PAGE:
Natural man-made, Oyinbo, and moving beats
Born in Venice in 1980, Lorenzo Vitturi imbues his creative universe with his personal legacy of the Venetian lagoon: a skillful use of light and color gives movement and a three-dimensional quality to photographic works that also offer palpable evidence of his previous experience as a cinema set painter and his passion for sculpture and collage in both the setting and chromatic characteristics of the shots.
Lorenzo Vitturi’s favorite place of research is the street, an inexhaustible source of ideas, materials and subjects. In particular the public markets – the first place where the artist usually goes when visiting a city – are a perfect microcosm of reality in which to observe the social, economic and cultural dynamics of a territory and, in general, of a country. This was the case with the Ridley Road Market in Dalston, multicultural district of East London, and the subject of the critically acclaimed photographic book ‘Dalston Anatomy’ (2013). Through surreal portraits and acrobatic still lifes, Vitturi conveyed his observation of a slow transformation – further developed in the project ‘Droste Effect, Debris and Other Problems’ presented at Viasaterna, Milan in 2016: the disappearance of the multiethnic composition of a neighborhood, in which the cohabitation of local cultures coming from Africa, Turkey, China, the Caribbean is constantly threatened by an implacable gentrification that is forcing many of its inhabitants to leave the neighborhood.
Hence the interest of Vitturi for West African cultures, subsequently developed during his residency in Lagos in 2015, which culminated in his latest project ‘Money Must Be Made’ (2017), presented in part and for the first time at T293. Invited by the African Artists Foundation, the artist couldn’t help but exploring the Balogun Market – a huge and sprawling street market – focusing on one portion in particular: the one adjacent to the Financial Trust House, a 27-storey building now completely abandoned and once home to multinational corporations which over time had to relocate due to the inexorable development of the street market in the neighborhood. On one side is the overwhelming chaos of the market, with its noisy streets and packed stalls set up with extraordinary creativity and wit; on the other side, the silent abandoned interiors of the Financial Trust House, dystopian version of a future hyper-capitalist scenario in which logos and big brands now lie powerless under a thick layer of Saharan sand.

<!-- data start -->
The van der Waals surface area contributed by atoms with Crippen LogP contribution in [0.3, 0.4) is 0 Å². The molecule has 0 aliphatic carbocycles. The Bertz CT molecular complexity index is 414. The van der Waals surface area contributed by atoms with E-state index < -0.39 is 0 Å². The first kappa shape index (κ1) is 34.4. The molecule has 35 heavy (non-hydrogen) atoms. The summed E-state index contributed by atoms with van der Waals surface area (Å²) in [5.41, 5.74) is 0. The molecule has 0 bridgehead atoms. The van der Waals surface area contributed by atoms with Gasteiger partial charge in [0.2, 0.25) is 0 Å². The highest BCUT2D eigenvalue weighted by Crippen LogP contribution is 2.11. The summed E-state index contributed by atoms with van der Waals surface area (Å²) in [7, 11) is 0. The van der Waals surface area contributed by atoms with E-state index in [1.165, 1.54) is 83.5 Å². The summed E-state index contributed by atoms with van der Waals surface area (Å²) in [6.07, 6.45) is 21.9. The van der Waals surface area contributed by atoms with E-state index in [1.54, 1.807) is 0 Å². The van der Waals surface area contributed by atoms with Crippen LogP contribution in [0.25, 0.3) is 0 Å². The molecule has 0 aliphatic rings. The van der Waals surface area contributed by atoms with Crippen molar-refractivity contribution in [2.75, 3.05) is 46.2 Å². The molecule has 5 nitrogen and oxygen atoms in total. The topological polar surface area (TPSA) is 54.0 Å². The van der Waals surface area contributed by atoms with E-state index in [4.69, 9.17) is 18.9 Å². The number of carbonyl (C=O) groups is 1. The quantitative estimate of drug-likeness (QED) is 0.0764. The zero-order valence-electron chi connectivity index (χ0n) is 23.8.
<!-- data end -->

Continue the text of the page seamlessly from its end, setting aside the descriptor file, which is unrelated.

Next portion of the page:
Vitturi immersed himself in the streets of the market, observing how the crowds melted into an indistinguishable mass of objects and people. After interviewing and portraying the sellers and collecting various kinds of objects and products, Vitturi isolated these materials in the studio: here they were assembled, altered with pigments and paints, photographed, printed, re-assembled and finally re-photographed. His exclusively manual – and never digital – intervention prevents the compositions from showing any artificiality while instead preserving a materiality that shortens the distance with the observer, who seems to be able to touch the fabrics and objects composing the curious and precarious installations that try reproduce the imaginative settings observed in the stalls of the market. In the portraits of the sellers with their goods, we often find it difficult to distinguish one from the other, in a hypothetical fusion between human and inorganic which is symbolic of an incessant invasion of consumer goods that transcends the surrounding space and penetrates into the depths of the human body